Towards Private and Secure Federated Learning: Exploring the Interplay of Differential Privacy and Byzantine Robustness

Date of Award


Document Type


Degree Name

Master of Science in Machine Learning


Machine Learning

First Advisor

Dr. Samuel Horvath

Second Advisor

Dr. Karthik Nandakumar


"Federated Learning is a part of Machine Learning where the learning process occurs on edge devices instead of a centralized approach. With this shift towards decentralized data collection, the risk of privacy leaks and malicious attacks from participants has become prevalent and requires attention. While Federated Learning alone has shown the potential to address privacy issues, it remains an insufficient method to rely solely on for explicit security guarantees. Federated Learning has been proven to leak information from participating clients from their updates. In addition, because data is decentralized, there is little control over what each participant sends, creating a vulnerability attackers could exploit to send corrupted updates and prevent learning. To address these limitations, researchers have adopted standard methods such as Differential Privacy and Byzantine robustness. Differential Privacy has gained popularity as a procedure to ensure the privacy of Machine Learning, specifically Federated Learning models. Participants inject noise into their data and then send it to the server. These clients could exhibit Byzantine behavior and act maliciously to disrupt the final model; therefore, Byzantine robustness has been used to mitigate their influence. These notions of Differential Privacy and Byzantine robustness have been used to enforce privacy and security assurances. Both objectives need to be met to ensure that Federated Learning is both practical and deployable in the real world. The main aim of this thesis is to study the combination of Differential Privacy and Byzantine robustness goals in a Federated Learning setting and understand the interplay of these objectives and whether they were indeed incompatible. In our work, we apply the classical FedAvg algorithm on three datasets and study the impact of the DP-SGD algorithm, the Krum aggregation method with different attacks (Sign-Flip and A Little is Enough), and their integration on the performance of the models. To conduct the experiments, we use the Flower federated framework. Our main results suggest that maintaining a high-performing model when faced with both objectives is challenging. When evaluating Differential Privacy and Byzantine robustness separately, all models achieve high accuracy; however, they show a decline in the presence of both. The analysis attributes this opposing dynamic to the Differential Privacy noise that could grant Byzantine participants an opening to conceal their harmful behavior."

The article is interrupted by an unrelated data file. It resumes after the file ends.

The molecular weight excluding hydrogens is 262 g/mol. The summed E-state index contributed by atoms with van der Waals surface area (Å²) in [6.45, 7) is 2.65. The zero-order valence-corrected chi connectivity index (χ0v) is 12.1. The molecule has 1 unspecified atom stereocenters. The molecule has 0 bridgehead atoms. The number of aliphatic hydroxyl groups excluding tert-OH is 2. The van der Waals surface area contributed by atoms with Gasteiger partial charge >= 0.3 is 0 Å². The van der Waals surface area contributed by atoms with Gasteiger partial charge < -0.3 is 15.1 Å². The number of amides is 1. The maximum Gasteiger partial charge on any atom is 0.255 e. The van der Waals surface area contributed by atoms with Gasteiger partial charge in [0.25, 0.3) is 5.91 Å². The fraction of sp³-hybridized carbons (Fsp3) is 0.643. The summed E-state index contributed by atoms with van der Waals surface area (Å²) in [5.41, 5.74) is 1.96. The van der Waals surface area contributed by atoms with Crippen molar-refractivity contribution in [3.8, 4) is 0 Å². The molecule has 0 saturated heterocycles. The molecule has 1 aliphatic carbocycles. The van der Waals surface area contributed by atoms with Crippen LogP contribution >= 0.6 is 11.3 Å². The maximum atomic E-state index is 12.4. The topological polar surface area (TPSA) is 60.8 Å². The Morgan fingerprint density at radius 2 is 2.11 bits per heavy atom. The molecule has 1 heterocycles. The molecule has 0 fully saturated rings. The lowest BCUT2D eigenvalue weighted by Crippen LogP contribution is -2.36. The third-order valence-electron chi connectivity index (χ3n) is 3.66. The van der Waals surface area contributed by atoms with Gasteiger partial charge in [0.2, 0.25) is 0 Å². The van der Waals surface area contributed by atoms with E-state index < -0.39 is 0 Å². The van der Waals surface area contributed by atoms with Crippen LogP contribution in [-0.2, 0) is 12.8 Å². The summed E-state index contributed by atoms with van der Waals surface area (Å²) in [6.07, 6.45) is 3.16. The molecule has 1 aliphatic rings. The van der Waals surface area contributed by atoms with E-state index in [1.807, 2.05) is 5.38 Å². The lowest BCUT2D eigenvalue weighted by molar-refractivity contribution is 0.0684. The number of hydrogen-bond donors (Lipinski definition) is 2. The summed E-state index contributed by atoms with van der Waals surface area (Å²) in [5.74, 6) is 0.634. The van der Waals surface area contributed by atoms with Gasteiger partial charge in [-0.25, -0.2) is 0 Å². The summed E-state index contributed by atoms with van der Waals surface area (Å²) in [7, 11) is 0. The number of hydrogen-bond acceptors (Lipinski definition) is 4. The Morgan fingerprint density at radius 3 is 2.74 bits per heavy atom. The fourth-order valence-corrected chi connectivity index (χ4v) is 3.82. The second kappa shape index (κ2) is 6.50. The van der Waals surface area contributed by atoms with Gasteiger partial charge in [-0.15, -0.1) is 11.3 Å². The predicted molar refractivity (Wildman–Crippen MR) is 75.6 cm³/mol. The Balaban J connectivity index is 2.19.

Thesis submitted to the Deanship of Graduate and Postdoctoral Studies

In partial fulfilment of the requirements for the M.Sc degree in Machine Learning

Advisors: Samuel Horvath, Karthik Nandakumar

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